Posted by: Daryl & Wendy Ashby | September 20, 2011

Good Time to Switch

Do you have a mercury-filled thermostat that dates back to the days when avocado appliances were modern?

Well, the heating and cooling industry thinks it’s time to toss those dated units for new, energy-efficient, programmable models — preventing them from contaminating our air, soil, water and, ultimately, our food sources.

And they’re willing to help.

This is the fifth anniversary of the Switch the ’Stat program, organized by the Heating, Refrigeration and Air Conditioning Institute of Canada (HRAI). The goal is to provide Canadians with safe and easy ways to dispose of the old mercury-containing thermostats.

Since the program began in April 2006, Switch the ’Stat has recovered 45,872 thermostats containing 71,408 mercury switches. These switches represent the safe recovery of 178.5 kilograms of mercury.
To put this contamination concern into perspective, Darrell McCagg, manager of the Ottawa heating and air conditioning company, E.N. Blue Ltd., says older mechanical thermostats typically have between one and four mercury switches, each containing approximately 2.5 grams of the silvery liquid in the bulbs.


“The important thing is a gram doesn’t sound like a lot, but one gram of mercury put into an eight-hectare lake [about 20 acres] will affect the lake for one year and the fish in that lake will be inedible,” Mr. McCagg says.

He says there are no health risks for the homeowner when the mercury thermostat hangs on the wall. But in the case of home demolition, fire or simply tossing the unit in the garbage, it’s a different story when it lands in the dump — and the crushed glass vials of the toxic metal leach into the groundwater and contaminate rivers and lakes.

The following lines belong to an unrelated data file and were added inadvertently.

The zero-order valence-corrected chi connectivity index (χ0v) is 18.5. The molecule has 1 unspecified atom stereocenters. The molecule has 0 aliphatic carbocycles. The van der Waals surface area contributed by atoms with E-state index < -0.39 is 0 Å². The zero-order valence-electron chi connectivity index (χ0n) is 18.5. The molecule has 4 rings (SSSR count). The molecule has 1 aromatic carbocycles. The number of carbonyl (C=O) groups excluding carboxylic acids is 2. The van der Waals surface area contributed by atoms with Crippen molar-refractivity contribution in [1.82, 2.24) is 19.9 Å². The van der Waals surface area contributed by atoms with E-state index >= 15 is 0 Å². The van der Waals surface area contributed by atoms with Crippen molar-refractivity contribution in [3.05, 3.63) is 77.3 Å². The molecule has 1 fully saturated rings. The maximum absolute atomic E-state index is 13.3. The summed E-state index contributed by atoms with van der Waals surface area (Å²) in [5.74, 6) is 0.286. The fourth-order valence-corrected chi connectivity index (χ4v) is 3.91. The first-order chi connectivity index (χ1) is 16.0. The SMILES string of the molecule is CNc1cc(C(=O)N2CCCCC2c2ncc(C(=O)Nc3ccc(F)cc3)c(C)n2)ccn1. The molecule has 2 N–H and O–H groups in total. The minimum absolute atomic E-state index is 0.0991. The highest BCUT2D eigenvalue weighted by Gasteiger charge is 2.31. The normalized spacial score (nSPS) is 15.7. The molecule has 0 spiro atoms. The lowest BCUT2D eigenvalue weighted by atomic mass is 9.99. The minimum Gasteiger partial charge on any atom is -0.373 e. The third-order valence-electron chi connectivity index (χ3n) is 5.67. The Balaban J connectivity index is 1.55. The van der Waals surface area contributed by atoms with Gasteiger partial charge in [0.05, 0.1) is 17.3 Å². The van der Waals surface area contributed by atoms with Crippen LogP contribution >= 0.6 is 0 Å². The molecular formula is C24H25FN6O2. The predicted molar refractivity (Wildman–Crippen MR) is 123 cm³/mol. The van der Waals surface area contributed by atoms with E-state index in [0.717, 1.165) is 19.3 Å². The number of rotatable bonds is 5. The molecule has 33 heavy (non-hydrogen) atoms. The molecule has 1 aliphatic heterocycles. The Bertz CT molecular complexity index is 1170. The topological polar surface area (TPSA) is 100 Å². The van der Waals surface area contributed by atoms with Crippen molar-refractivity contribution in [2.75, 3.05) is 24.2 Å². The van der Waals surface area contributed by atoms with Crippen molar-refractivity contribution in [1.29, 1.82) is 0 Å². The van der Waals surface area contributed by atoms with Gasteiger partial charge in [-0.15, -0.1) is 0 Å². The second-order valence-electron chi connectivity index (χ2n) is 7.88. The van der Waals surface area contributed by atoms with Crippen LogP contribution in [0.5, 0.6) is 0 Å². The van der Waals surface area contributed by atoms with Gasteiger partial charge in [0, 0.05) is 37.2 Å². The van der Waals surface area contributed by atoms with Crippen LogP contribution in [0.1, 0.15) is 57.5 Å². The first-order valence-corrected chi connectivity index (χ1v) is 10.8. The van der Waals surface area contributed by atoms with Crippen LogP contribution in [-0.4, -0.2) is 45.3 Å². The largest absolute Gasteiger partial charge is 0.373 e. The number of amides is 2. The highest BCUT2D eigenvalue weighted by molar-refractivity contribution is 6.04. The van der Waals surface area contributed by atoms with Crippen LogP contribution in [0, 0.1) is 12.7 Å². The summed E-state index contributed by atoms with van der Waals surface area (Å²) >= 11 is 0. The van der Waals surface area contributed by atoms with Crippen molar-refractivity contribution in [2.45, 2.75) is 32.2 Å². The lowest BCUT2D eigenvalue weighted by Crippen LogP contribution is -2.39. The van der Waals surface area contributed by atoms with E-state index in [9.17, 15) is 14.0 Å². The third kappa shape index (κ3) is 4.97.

Mercury is especially harmful to children and women of child-bearing age because it can inhibit the development of the brain and nervous system.

The thermostats are recycled through a three-step process, which includes removal of the glass vial that contains the mercury, separation of the mercury through distillation, and recycling the metal components, including iron, copper, nickel and aluminum, from the old thermostats.

Currently, Switch the ’Stat operates throughout Ontario, British Columbia and Manitoba with plans for expansion.

Some HRAI members will safely dispose of the thermostat for a client.

“When we are in putting in new furnaces, or we are putting in new air conditioners,” Mr. McCagg says, “we collect these thermostats and once we have a full box of them, we ship them back to a company called Summerhill [Impact].

“They process [and separate] these through a three-part recycling program … and then reuse them in products.”

Retailers that will accept them for recycling at no cost include Home Depot and Rona.

Visit to find contractors registered in the program in your area.


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